Tuesday, February 24, 2015

Songs South: Honky Tonk Blues

Hank Williams, "Honky Tonk Blues"
Honky Tonky Blues, purchase

I lived ‘down South’ for a number of years, but I hated Southern music, or “Country” as it should be properly named. Wouldn’t even entertain it. Granted, I was down there when Grunge was bitch-slapping the popular music scene and Nirvana was sitting atop a new Olympus.

Country music was the stuff the sorority girls who wouldn’t give me a second glance were listening to. My general impression of country music was of those girls heading to Walnut Creek Amphitheater in straw cowboy hats, mini skirts and boots. Or rednecks in pickups.

I defined country music by the those who listened to it, with no understanding or knowledge of the roots and history, the depth or multitudinous of genres and styles, and I failed to read its influence on almost everything else I was listening to.

But, to be fair, my strongest impression of ‘country’ music at that time was Alan Jackson’s “Chattahoochee”, which made brave but strange reference to ‘hootchie coochie’, among other things my misplaced northern soul just couldn’t cotton to…

Which is too bad, as I feel I came to a grand tradition pretty late, and have been trying to make-up ground for a long time.

Luckily, I found Hank Williams, listened to more than the radio hits of the Allmans, and Lynyrd Skynyrd; I found Cash—but we all did, at some point. I found a lot of good stuff, mostly through what I was already listening to and following the influences of bands in the alt-country scene that I’d learned to love, like Uncle Tupelo, Wilco, and The Jawhawks. It is strange, in retrospect, how much I loved those bands yet still took such a circuitous route to country music.

However crooked, or slow, I did find my way.

And I can’t think of a better song to fit this month’s category of “South”, than Hank Williams’ “Honky Tonk Blues”.

The song is perfect: a strutting, ramble-rhythm, fiddles in the back pushing the melody, the purring shimmy of the pedal steel and Williams’ inimitable lamenting warble—I can’t call it a yodel. That voice was the veritable personification of pain and misery, light coming though it like a half-empty whiskey bottle on the windowsill. To say he yodeled would be to diminish the palpable spirit he brought to song. That voice, a transcendent, plaintive howl, personifies in a single instance, the searching earnestness of all his pain, misery, mischief, and occasional happiness. Some might hear Williams pull that ‘country shit’ and think, no, not for me. But, they are missing out on what amounts to pure poetry.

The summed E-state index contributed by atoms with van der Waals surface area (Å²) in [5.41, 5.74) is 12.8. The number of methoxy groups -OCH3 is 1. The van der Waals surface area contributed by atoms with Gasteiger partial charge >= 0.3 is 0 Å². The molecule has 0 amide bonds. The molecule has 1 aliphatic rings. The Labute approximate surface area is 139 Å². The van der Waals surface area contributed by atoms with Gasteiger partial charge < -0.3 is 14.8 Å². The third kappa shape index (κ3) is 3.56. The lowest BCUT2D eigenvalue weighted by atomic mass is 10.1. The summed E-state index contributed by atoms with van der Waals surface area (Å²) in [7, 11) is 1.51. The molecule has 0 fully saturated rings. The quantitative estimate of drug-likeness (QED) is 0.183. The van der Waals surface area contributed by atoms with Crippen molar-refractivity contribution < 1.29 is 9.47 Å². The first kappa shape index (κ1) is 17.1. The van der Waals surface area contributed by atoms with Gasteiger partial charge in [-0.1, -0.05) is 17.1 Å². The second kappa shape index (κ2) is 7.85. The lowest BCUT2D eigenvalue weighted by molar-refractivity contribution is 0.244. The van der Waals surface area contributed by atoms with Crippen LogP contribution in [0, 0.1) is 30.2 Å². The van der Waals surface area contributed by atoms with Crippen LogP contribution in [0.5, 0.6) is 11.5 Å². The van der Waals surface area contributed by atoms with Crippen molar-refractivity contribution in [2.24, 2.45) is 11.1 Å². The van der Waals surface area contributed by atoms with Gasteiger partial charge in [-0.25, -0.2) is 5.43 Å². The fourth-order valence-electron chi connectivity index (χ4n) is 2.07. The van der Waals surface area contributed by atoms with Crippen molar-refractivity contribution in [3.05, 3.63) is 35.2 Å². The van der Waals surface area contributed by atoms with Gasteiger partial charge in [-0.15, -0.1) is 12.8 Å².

“Honky Tonk Blues” is exactly what it is: a shuffling lament of leaving the country for the big town, and wanting nothing more than to get back home. It’s ‘country mouse, city mouse’, a tale told and retold. It’s William’s warning about straying too far from what you know, but then, when you take Williams’ hard luck myth and real life blues, all of his songs are some kind of warning. Hank ‘s legend sometimes outshines the simple, sad elegance of his music. But songs like “Honky Tonk Blues” are pure magic, and do more than cast a spell. Rather, his music spells out the blueprint for country music.  He reminds me of all the stuff I missed when I was down South, and make me want to get back as soon as I can. Honky Tonk blues, indeed.

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